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Crystal Spring

Abstract A self-sufficient project of the Kentucky Dominican Sisters, Crystal Spring is located on forty-two acres of predominantly wooded land between the southern coast of New England and the Bristol lowlands. While rooted in the Catholic Dominican tradition, Crystal Spring is an attempt to learn, live, and teach the “new story,” the epic of the unfolding Universe as revealed by contemporary science. Seeking to create a culture more in tune with this “new cosmology,” Crystal Spring endeavors to model a sustainable, bioregionally appropriate way of life that reflects and honors the interconnectedness of all things. With education as its main goal, Crystal Spring offers a variety of programs about such topics as: organic gardening, cooking, ecology, cosmology, spiritual reflection, ecofeminism, and creative arts. In addition to weekly classes and single-session programs, Crystal Spring also offers longer retreats, seasonal Earth festivals, internships for college students, and a summer day camp for children. Although it once had a Community Supported Agriculture (CSA) program of its own, Crystal Spring now partners with Heirloom Harvest CSA in Westboro, serving as a pick-up site for approximately fifty families. A variety of children’s and adult books pertaining to ecology, spirituality, and sustainability are sold on site at The Book Nook, and Streams, the Crystal Spring’s Earth Literacy newsletter, is circulated quarterly. In addition to its on-site projects and facilities, Crystal Spring has recently initiated the Religious Lands Conservancy Project, which assists communities of religious women throughout the state in the preservation and protection of their lands.
Religion Christianity
(Roman Catholic)
Geographic Location United States of America
(Plainville, Massachusetts)
Duration of Project 1991–Present

In 1949, the Toner family of Watertown, Massachusetts, donated sixty-four acres of land in Plainville to the Dominican Sisters of Kentucky to be used for educational purposes. At that time, Crystal Spring was a working farm. Under the Dominican Sisters, the farm has undergone a series of transformations, serving first as a primary and secondary school from the 1950s to the 1970s, and then becoming a Women’s Retreat Center in the 1980s. At the end of the 1980s, Chris Loughlin, current Director of Crystal Spring, encountered the writings of geologian Thomas Berry and met Miriam Therese MacGillis, Director of Genesis Farm. Deeply moved and inspired by the cosmological vision articulated by these two figures, she invited MacGillis to speak to the Congregational Chapter in 1992, which led to the expression of an emerging ecological awareness in the Congregational Vision Statements. In 1991, four Sisters attained permission from their congregation to start an eco-spirituality center on the Plainville site. Recovering its original name, Crystal Spring, the Sisters set out to restore the farm, even though twenty-two acres of the original parcel had been sold several years before. Right away, they started an organic garden and began offering educational programs. From the mid-1990s to 2001, Crystal Spring fostered a small Community Supported Agriculture (CSA) program. At the December 2001 Chapter meeting, the Congregation adopted a land ethic articulating their commitment to steward their land and then formed a Land Use Committee to oversee the implementation of this commitment. Currently, the Sisters are working on protecting and preserving not only this particular piece of land, but land held by other congregations of religious women as well. In 2002–2003, Crystal Spring launched the Religious Lands Conservancy Project, which brings together congregations of religious women in Massachusetts with land conservation groups to facilitate economically-viable and ecologically-sensitive stewardship strategies. Crystal Spring is also part of the Dominican Alliance Eco-Justice Group, a nine-congregation committee, which meets twice a year to discuss how best to influence both congregations and the Dominican Leadership Council in the area of land conservation and care.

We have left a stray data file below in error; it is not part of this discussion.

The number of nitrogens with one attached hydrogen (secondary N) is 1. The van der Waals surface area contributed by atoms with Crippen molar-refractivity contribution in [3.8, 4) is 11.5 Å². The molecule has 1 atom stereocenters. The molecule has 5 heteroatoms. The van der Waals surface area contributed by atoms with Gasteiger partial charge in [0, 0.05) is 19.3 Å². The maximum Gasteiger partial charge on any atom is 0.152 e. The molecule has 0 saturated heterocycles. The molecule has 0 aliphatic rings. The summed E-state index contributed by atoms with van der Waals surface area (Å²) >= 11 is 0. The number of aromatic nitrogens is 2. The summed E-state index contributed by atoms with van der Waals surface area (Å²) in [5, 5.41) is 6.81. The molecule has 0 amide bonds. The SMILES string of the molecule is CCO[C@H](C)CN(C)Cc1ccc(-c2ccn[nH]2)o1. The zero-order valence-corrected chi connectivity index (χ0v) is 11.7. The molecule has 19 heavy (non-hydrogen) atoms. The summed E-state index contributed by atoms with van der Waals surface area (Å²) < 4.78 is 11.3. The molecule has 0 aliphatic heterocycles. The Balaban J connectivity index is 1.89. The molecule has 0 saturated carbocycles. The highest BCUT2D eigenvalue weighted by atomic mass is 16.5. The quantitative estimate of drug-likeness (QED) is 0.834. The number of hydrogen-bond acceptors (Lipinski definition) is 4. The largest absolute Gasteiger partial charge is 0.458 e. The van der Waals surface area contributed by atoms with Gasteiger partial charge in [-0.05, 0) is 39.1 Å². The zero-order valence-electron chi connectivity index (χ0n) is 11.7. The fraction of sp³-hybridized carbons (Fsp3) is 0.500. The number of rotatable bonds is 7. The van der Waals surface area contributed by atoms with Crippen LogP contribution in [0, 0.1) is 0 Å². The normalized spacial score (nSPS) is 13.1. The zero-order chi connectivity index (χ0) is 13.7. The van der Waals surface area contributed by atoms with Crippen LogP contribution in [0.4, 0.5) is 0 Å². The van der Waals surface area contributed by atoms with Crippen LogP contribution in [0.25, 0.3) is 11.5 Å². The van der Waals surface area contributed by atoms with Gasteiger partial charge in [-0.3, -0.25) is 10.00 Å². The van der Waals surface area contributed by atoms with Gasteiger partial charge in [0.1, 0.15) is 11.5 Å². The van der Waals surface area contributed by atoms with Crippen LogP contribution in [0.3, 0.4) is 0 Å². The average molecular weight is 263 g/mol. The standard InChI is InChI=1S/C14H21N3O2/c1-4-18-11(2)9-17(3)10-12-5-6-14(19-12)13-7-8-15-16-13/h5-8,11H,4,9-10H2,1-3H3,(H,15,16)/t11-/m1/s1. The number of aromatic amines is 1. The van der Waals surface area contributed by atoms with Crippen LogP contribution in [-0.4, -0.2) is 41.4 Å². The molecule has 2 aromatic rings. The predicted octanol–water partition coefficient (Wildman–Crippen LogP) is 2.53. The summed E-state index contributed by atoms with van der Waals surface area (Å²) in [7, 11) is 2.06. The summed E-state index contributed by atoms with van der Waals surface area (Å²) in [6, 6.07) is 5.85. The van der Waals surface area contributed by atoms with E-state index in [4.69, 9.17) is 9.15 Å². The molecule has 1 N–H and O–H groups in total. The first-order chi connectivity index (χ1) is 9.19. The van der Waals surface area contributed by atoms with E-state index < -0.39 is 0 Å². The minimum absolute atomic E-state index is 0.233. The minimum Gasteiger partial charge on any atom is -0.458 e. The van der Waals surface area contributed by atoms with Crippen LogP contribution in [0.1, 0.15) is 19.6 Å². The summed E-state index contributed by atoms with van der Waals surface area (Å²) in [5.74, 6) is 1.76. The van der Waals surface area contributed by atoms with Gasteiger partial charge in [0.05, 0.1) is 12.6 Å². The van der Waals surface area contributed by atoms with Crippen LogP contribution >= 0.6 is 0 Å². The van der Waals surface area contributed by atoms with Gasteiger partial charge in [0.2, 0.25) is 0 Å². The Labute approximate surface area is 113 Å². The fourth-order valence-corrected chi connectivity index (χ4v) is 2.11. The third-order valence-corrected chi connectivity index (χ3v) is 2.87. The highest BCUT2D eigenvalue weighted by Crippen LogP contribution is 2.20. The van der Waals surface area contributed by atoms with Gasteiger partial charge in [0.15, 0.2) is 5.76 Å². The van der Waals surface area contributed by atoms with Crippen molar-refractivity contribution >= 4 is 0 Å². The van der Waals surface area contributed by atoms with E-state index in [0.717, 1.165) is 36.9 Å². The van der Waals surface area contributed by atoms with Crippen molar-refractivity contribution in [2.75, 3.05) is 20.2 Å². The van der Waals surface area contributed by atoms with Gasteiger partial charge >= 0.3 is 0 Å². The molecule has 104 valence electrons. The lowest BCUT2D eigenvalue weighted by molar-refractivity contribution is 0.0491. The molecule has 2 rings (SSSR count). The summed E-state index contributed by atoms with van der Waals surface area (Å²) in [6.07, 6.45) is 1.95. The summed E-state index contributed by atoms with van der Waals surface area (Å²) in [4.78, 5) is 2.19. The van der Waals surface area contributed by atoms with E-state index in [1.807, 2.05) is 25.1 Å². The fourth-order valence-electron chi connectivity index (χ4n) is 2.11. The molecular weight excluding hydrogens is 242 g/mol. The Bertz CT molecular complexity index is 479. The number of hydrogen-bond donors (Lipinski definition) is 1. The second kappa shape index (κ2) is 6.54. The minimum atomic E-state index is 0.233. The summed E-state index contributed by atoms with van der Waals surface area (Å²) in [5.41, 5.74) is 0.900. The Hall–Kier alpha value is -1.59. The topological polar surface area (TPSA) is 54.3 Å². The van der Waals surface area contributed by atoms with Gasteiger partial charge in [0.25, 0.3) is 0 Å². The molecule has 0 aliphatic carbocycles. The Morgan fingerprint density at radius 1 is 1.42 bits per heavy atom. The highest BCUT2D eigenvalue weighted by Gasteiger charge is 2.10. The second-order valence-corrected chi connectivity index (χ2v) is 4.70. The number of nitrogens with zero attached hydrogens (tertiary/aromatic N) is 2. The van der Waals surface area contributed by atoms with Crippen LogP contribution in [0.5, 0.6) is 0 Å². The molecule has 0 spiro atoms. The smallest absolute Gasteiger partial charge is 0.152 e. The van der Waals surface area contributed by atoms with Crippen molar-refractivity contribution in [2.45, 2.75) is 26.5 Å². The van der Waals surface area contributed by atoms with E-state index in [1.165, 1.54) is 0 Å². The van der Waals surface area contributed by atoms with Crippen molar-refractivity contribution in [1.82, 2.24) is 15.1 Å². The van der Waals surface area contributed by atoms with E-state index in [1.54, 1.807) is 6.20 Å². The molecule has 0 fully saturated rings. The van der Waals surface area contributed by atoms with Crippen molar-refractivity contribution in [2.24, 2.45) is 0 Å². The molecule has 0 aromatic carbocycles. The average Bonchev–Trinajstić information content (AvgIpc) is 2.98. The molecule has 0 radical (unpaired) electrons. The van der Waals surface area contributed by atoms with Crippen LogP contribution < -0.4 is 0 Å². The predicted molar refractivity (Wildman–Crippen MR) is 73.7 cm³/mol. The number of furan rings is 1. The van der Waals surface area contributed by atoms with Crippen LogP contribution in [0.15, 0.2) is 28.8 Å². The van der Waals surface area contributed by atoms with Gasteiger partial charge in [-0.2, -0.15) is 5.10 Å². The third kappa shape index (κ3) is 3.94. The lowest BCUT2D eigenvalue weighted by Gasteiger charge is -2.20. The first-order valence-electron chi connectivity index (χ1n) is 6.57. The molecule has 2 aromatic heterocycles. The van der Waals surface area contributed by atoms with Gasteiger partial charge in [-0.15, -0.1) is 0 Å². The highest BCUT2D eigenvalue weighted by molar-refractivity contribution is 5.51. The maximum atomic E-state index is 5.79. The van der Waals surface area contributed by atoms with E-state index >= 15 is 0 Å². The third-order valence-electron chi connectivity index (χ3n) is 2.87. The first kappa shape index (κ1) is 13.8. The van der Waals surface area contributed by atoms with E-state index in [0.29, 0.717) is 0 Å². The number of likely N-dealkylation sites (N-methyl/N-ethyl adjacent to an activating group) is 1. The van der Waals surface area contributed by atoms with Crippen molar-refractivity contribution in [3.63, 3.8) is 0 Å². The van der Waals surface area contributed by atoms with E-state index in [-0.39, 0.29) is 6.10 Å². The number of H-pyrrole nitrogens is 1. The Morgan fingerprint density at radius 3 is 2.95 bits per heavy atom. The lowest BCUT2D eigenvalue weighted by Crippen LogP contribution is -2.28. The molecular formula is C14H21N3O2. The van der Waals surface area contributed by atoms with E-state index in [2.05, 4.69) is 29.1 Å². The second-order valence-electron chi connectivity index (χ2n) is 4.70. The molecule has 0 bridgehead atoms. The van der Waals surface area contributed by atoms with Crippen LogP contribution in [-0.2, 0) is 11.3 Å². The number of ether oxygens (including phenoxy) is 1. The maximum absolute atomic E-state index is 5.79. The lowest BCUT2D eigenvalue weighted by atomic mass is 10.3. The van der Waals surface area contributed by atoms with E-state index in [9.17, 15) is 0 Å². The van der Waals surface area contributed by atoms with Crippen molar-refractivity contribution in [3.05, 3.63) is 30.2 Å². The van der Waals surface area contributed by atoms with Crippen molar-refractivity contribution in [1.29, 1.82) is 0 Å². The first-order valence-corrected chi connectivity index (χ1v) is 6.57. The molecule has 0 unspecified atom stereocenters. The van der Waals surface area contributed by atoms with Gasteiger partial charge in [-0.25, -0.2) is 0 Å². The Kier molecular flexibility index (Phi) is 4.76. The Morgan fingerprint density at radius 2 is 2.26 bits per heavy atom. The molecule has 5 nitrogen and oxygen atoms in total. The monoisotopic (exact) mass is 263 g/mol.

Mission Statement “To become a living embodiment of a bioregionally appropriate culture in all respects.”
Partner Organizations The Dominican Alliance
Massachusetts Coalition of Land Trusts
Natural Resources Land Trust of Plainville
Sisters of Earth
Stonehill College
Wheaton College
Long-Term Goals None Listed
Bibliography None Listed
Additional Research Resources “Notching a 'Victory' for our common home”
By Brian Fraga, Our Sunday Visitor Newsweekly, October 4, 2017
Contact Information Crystal Spring
76 Everett Skinner Road
Plainville, MA 02762
Ph:       508.699.7167
Email:  .(JavaScript must be enabled to view this email address)